Well, I shan’t bore you with a lesson in chemistry but let it suffice to say that bladesmithing does offer one distinct advantage over simple stock reduction—that is to say if you are enamored by texture and the aesthetic qualities related to the actual forging (pounding) process.  It also brings the knife maker closer to the process itself.  A bladesmith can rise to the level of artisan while someone employing basic stock reduction will always just be a craftsman, and yes there is a difference.  Not to take away from the people who make beautiful knives using stock reduction with their nice handles and engravings etc.  But the essence of a knife is the blade and a forged blade IMO will always be more beautiful (assuming it’s done correctly) that a blank that was cut away using an angle grinder or bandsaw and then subjected to a $1,000-$2,500 2”x72” belt grinder then heated in an electric oven then tempered in another electric oven then polished with the same belt grinder.  Nifty, but mono-dimensional.  I even saw a YouTube video where a fellow bought himself a CNC machine and all his “custom” knives are made as if in a sterile vacuum chamber as not to be contaminated by germs.  I think that's stretching the word, "custom."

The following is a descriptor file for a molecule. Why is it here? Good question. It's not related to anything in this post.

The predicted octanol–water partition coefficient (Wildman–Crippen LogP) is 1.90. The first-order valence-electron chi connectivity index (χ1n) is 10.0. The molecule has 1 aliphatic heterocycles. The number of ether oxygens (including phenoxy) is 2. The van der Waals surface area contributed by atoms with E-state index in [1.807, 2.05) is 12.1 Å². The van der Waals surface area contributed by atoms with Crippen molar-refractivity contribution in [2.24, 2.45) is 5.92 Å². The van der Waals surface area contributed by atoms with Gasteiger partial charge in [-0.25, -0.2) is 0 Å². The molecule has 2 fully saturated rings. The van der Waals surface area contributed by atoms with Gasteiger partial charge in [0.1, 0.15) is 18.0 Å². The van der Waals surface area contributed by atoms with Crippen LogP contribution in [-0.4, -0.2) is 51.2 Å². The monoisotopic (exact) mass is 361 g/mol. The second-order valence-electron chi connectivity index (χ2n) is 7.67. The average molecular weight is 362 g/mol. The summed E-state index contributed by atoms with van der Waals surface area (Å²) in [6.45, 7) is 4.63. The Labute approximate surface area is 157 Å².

Check online and type “forged knives.”  There are some genuine artists out there!  Some of the more radical, cavemen types (that’s a compliment) are calling themselves Neo-Tribal Bladesmiths.  A couple or three are quite good.  They seem to be clustered in the Tucson, AZ area but I’ve heard there may be a handful of others scattered in different places.  There might even be one old hermit living in a cabin way down in Deep South Texas who's tribal, if not very neo.  Mind you, he's no where near as talented as those Tucson boys and besides he’s not quite sure what neo-tribal bladesmith actually means.  No importa.  Aqui estoy bien escondido y tranquilo.

Friday, March 10, 2017